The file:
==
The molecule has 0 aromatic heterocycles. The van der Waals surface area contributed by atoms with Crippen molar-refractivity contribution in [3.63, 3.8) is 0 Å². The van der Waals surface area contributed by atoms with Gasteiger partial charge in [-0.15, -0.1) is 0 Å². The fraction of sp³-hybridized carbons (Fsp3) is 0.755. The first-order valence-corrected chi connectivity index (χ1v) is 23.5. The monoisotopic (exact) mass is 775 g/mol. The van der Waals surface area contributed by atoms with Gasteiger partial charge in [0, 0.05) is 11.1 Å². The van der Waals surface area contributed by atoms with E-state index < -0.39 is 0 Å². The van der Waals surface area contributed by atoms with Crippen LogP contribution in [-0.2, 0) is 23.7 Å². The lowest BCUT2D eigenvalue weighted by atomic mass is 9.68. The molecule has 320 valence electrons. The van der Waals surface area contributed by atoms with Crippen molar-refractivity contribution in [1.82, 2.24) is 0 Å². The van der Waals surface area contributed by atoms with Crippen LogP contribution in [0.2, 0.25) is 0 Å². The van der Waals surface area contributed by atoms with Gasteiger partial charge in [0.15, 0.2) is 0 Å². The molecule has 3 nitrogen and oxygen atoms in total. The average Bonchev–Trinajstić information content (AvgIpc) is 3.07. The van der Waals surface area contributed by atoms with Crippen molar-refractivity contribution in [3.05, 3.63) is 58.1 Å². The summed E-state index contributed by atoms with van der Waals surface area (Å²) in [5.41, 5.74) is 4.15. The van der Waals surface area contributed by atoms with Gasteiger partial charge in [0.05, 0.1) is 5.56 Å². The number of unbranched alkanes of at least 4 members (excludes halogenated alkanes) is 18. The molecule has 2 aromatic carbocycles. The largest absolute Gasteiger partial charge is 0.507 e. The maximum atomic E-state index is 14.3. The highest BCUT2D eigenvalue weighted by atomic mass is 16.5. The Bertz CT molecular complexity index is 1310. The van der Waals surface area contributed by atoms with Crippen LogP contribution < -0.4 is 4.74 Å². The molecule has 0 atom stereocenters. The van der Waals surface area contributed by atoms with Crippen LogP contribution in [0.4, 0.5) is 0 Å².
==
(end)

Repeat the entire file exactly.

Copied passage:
The molecule has 0 aromatic heterocycles. The van der Waals surface area contributed by atoms with Crippen molar-refractivity contribution in [3.63, 3.8) is 0 Å². The van der Waals surface area contributed by atoms with Gasteiger partial charge in [-0.15, -0.1) is 0 Å². The fraction of sp³-hybridized carbons (Fsp3) is 0.755. The first-order valence-corrected chi connectivity index (χ1v) is 23.5. The monoisotopic (exact) mass is 775 g/mol. The van der Waals surface area contributed by atoms with Gasteiger partial charge in [0, 0.05) is 11.1 Å². The van der Waals surface area contributed by atoms with E-state index < -0.39 is 0 Å². The van der Waals surface area contributed by atoms with Crippen LogP contribution in [-0.2, 0) is 23.7 Å². The lowest BCUT2D eigenvalue weighted by atomic mass is 9.68. The molecule has 320 valence electrons. The van der Waals surface area contributed by atoms with Crippen molar-refractivity contribution in [1.82, 2.24) is 0 Å². The van der Waals surface area contributed by atoms with Crippen LogP contribution in [0.2, 0.25) is 0 Å². The van der Waals surface area contributed by atoms with Gasteiger partial charge in [0.15, 0.2) is 0 Å². The molecule has 3 nitrogen and oxygen atoms in total. The average Bonchev–Trinajstić information content (AvgIpc) is 3.07. The van der Waals surface area contributed by atoms with Crippen molar-refractivity contribution in [3.05, 3.63) is 58.1 Å². The summed E-state index contributed by atoms with van der Waals surface area (Å²) in [5.41, 5.74) is 4.15. The van der Waals surface area contributed by atoms with Gasteiger partial charge in [0.05, 0.1) is 5.56 Å². The number of unbranched alkanes of at least 4 members (excludes halogenated alkanes) is 18. The molecule has 2 aromatic carbocycles. The largest absolute Gasteiger partial charge is 0.507 e. The maximum atomic E-state index is 14.3. The highest BCUT2D eigenvalue weighted by atomic mass is 16.5. The Bertz CT molecular complexity index is 1310. The van der Waals surface area contributed by atoms with Crippen LogP contribution < -0.4 is 4.74 Å². The molecule has 0 atom stereocenters. The van der Waals surface area contributed by atoms with Crippen LogP contribution in [0.4, 0.5) is 0 Å².